In the world of Chinese or Asian startups he is a very important figure, set as a model. Just like Steve Jobs in the Western world. However, the business world in China looks a bit different. Many entrepreneurs – even the richest ones – strongly protect their privacy and remain rather mysterious figures. It is no different with Jack Ma, who has only been scheduled to appear in public twice since 2020.
What is more – despite his free-market and capitalist views – Jack Ma officially belongs to… the Chinese Communist Party. It may seem quite ironic, but it should be emphasized that in the PRC belonging to the party is something natural. The party opens up many avenues for its members and is a kind of confirmation of a person’s competence. The Chinese are often able to write their political party affiliation even on their CVs, which may be completely incomprehensible to Westerners.
However, party affiliation has not provided Jack Ma and his company with as many opportunities as one might expect. The Chinese entrepreneur found this out in 2020 with an IPO and potential listing on the Hong Kong Stock Exchange. Ant Group’s initial public offering was halted by the Hong Kong and Singapore stock exchanges due to regulatory changes by the Chinese government. According to the People’s Bank of China, Ant Group was characterized by monopolistic activities.
The institution itself has indicated a five-point recovery program for Ant Group, including – returning the company to its roots in payments, ensuring greater transparency in transactions, obtaining the necessary licenses for its lending business, protecting user privacy and establishing a holding company.
Xi Jinping blocked Ant Group’s IPO?
Ant Group was also accused by Chinese banks of pulling deposits from them, supposedly undermining banking. Why? Because it was possible to make consumer loans through Ant Group – in partnership with banks. Jack Ma’s company defended itself by claiming that it is not a bank and does not function as a financial institution, so the proposed regulations should not apply to it. In the background, Ant Group was accused of monopolistic practices, making it difficult for other fintechs to grow in the market.
Jack Ma even made a public appearance – literally days before the planned IPO – indicating that the Chinese system should be reformed because regulators are blocking innovation in the market. Soon after these words – Jack Ma along with other representatives of senior management of Ant Group was summoned by the Chinese regulators, where they allegedly discussed the issues concerning the condition and stability of the financial sector.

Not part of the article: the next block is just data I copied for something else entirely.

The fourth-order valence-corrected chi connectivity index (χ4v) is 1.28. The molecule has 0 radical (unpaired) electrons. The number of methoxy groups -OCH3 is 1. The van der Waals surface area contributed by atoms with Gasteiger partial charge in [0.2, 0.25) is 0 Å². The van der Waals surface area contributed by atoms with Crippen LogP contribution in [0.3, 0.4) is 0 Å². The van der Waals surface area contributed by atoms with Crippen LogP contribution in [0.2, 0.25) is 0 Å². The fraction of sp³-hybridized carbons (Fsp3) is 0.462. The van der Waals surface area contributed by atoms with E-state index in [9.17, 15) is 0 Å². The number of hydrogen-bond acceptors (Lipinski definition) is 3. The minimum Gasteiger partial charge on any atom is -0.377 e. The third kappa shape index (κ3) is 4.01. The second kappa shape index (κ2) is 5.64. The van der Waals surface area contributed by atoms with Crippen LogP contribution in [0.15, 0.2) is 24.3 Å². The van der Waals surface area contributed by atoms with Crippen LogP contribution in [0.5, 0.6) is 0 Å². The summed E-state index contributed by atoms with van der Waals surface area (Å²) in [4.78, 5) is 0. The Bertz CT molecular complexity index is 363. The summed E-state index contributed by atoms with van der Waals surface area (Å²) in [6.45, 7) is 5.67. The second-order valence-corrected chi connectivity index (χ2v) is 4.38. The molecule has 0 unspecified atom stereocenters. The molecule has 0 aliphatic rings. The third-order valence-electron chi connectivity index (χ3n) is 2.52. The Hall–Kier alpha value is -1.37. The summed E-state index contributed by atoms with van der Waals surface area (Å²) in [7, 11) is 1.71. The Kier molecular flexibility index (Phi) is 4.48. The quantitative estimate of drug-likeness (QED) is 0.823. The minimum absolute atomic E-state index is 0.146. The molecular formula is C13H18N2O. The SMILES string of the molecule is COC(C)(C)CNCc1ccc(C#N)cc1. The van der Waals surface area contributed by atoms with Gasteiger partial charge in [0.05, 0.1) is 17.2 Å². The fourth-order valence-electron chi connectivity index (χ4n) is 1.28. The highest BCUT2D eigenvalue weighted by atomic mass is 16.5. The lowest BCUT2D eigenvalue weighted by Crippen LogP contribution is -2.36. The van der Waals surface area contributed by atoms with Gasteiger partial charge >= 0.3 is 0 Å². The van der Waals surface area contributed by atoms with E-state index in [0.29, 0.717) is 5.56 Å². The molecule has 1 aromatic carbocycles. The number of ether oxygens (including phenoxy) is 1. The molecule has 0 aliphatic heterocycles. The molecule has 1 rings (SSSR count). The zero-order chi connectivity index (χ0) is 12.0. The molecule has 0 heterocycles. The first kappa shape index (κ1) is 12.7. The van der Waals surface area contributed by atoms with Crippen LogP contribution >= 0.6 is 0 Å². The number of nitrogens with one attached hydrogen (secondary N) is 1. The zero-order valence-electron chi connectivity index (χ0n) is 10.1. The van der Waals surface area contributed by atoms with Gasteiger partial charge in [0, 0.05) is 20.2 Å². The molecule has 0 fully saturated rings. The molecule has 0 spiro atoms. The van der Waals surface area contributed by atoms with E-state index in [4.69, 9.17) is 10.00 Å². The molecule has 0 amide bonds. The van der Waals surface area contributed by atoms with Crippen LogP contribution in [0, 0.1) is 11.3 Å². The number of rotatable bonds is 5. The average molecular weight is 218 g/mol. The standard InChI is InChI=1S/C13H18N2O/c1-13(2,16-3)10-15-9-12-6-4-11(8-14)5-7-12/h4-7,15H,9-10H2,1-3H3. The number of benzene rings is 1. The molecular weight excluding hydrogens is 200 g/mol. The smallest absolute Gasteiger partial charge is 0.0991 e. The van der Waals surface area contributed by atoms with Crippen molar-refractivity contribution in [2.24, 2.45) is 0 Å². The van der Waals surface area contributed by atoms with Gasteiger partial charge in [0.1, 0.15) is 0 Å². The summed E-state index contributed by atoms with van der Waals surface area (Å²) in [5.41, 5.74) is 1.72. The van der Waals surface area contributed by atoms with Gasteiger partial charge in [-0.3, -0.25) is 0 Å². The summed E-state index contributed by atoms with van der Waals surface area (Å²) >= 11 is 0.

It was then that the People’s Bank of China issued a five-point recovery plan for Ant Group, and stock exchanges halted the company’s IPO. The Wall Street Journal pointed out that the suspension and the whole mess around the Chinese fintech was caused by the PRC leader himself – Xi Jiping, who was supposedly enraged by Ma’s words. The suspension in the stock market was so unexpected that it surprised even those working on the Ant Group deal and IPO.
After Ant Group’s IPO was blocked – Jack Ma withdrew from public life and did not appear at all between October 2020 and January 2021. Some even speculated that he had left China. For now, Ma’s focus is strictly on philanthropy and he seems firmly out of business. As recently as last year, there were talks about Jack Ma’s potential exit from Ant Group, i.e. selling his shares.
Ant Group self-regulates
In the Polish Internet, there was (and still is) a narrative that China is a country with a free-market, capitalist economy. In fact, after the death of Mao Zedong and the thaw, the country became wildly capitalist, like in the 19th century across the pond. In fact, this is not true. Chinese economic system is not communist, but it is called market socialism.
It assumes state interventionism and by Deng Xiaoping, who reformed the Chinese economic system, it is seen as a transitional path between capitalism and socialism. According to Deng, China was in the early stages of socialism, so it had to use capitalist techniques to develop. As recently as 2009, the state sector accounted for 50% of China’s GDP!
Ba, in terms of economic freedom they are far behind Poland – in fact, at the grey end of the list. Poland was ranked 39th in the 2022 ranking, and China 158th. Running a company in China is much more difficult than developing a business in Europe or in neighboring Hong Kong, Taiwan, South Korea or Japan. Or even in countries like Kazakhstan or Mongolia. In fact, it is one of the most difficult markets for entrepreneurs in Asia and the world.
Source: heritage.org, Index of Economic Freedom 2022
Business in China can be quickly slaughtered by the regulator or turned back in a completely different direction. Ant Group, which began self-regulating in 2021 after state intervention, found this out. The fintech began to transform into a financial holding company under the guidance of the People’s Bank of China. The company has lowered the limits for loans to young users and will prevent the financing of some small businesses focused on real estate. In addition, the company began to limit the availability of credit scoring service Zima Credit without discussing the specific risks of such cooperation with financial institutions.
Additionally, Alibaba Group-which is the parent company of Ant Group-was fined $2.8 billion for monopilistic practices. This penalty represents 4% of Alibaba Group’s total 2019 revenue. In 2022, the company launched a new investment advisory service in partnership with six financial institutions and… shut it down nine days later. Why? Because Ant Group is not licensed to rate funds, according to regulators. Ant Group is essentially being dismantled before our eyes, and the growth of one of the world’s largest unicorns is now in question.